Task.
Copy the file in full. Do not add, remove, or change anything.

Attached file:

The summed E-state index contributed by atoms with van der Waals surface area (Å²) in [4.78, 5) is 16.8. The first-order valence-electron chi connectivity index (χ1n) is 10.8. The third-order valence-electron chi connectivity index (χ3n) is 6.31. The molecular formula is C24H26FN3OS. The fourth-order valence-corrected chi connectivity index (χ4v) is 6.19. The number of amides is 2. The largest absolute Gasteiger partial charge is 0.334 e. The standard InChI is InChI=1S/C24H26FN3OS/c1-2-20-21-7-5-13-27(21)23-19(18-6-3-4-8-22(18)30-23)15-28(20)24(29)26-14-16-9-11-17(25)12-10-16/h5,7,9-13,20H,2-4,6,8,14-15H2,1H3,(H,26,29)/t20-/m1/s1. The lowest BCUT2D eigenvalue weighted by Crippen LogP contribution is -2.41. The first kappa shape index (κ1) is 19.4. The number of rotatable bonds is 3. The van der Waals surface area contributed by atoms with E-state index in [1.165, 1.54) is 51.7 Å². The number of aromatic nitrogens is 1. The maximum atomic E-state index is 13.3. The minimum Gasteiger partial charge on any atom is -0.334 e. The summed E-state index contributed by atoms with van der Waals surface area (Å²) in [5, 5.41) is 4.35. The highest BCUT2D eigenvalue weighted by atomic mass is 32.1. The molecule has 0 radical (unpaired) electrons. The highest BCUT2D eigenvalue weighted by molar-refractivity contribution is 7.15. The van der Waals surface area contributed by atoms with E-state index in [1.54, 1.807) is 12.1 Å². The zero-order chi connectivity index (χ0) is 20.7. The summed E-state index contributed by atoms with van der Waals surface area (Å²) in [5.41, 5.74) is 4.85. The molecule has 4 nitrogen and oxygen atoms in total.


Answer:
The summed E-state index contributed by atoms with van der Waals surface area (Å²) in [4.78, 5) is 16.8. The first-order valence-electron chi connectivity index (χ1n) is 10.8. The third-order valence-electron chi connectivity index (χ3n) is 6.31. The molecular formula is C24H26FN3OS. The fourth-order valence-corrected chi connectivity index (χ4v) is 6.19. The number of amides is 2. The largest absolute Gasteiger partial charge is 0.334 e. The standard InChI is InChI=1S/C24H26FN3OS/c1-2-20-21-7-5-13-27(21)23-19(18-6-3-4-8-22(18)30-23)15-28(20)24(29)26-14-16-9-11-17(25)12-10-16/h5,7,9-13,20H,2-4,6,8,14-15H2,1H3,(H,26,29)/t20-/m1/s1. The lowest BCUT2D eigenvalue weighted by Crippen LogP contribution is -2.41. The first kappa shape index (κ1) is 19.4. The number of rotatable bonds is 3. The van der Waals surface area contributed by atoms with E-state index in [1.165, 1.54) is 51.7 Å². The number of aromatic nitrogens is 1. The maximum atomic E-state index is 13.3. The minimum Gasteiger partial charge on any atom is -0.334 e. The summed E-state index contributed by atoms with van der Waals surface area (Å²) in [5, 5.41) is 4.35. The highest BCUT2D eigenvalue weighted by atomic mass is 32.1. The molecule has 0 radical (unpaired) electrons. The highest BCUT2D eigenvalue weighted by molar-refractivity contribution is 7.15. The van der Waals surface area contributed by atoms with E-state index in [1.54, 1.807) is 12.1 Å². The zero-order chi connectivity index (χ0) is 20.7. The summed E-state index contributed by atoms with van der Waals surface area (Å²) in [5.41, 5.74) is 4.85. The molecule has 4 nitrogen and oxygen atoms in total.